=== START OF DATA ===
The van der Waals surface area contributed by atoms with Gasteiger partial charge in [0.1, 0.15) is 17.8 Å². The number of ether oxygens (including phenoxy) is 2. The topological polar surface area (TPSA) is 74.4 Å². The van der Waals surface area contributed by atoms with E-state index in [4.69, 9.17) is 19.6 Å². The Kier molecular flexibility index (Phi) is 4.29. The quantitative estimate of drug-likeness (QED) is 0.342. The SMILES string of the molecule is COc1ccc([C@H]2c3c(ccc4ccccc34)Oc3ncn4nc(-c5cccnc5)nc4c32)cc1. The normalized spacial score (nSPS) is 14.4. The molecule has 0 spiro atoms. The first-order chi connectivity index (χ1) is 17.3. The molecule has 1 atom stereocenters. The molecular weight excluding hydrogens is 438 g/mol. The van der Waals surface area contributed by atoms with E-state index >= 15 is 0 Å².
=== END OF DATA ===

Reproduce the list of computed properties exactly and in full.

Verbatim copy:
The van der Waals surface area contributed by atoms with Gasteiger partial charge in [0.1, 0.15) is 17.8 Å². The number of ether oxygens (including phenoxy) is 2. The topological polar surface area (TPSA) is 74.4 Å². The van der Waals surface area contributed by atoms with E-state index in [4.69, 9.17) is 19.6 Å². The Kier molecular flexibility index (Phi) is 4.29. The quantitative estimate of drug-likeness (QED) is 0.342. The SMILES string of the molecule is COc1ccc([C@H]2c3c(ccc4ccccc34)Oc3ncn4nc(-c5cccnc5)nc4c32)cc1. The normalized spacial score (nSPS) is 14.4. The molecule has 0 spiro atoms. The first-order chi connectivity index (χ1) is 17.3. The molecule has 1 atom stereocenters. The molecular weight excluding hydrogens is 438 g/mol. The van der Waals surface area contributed by atoms with E-state index >= 15 is 0 Å².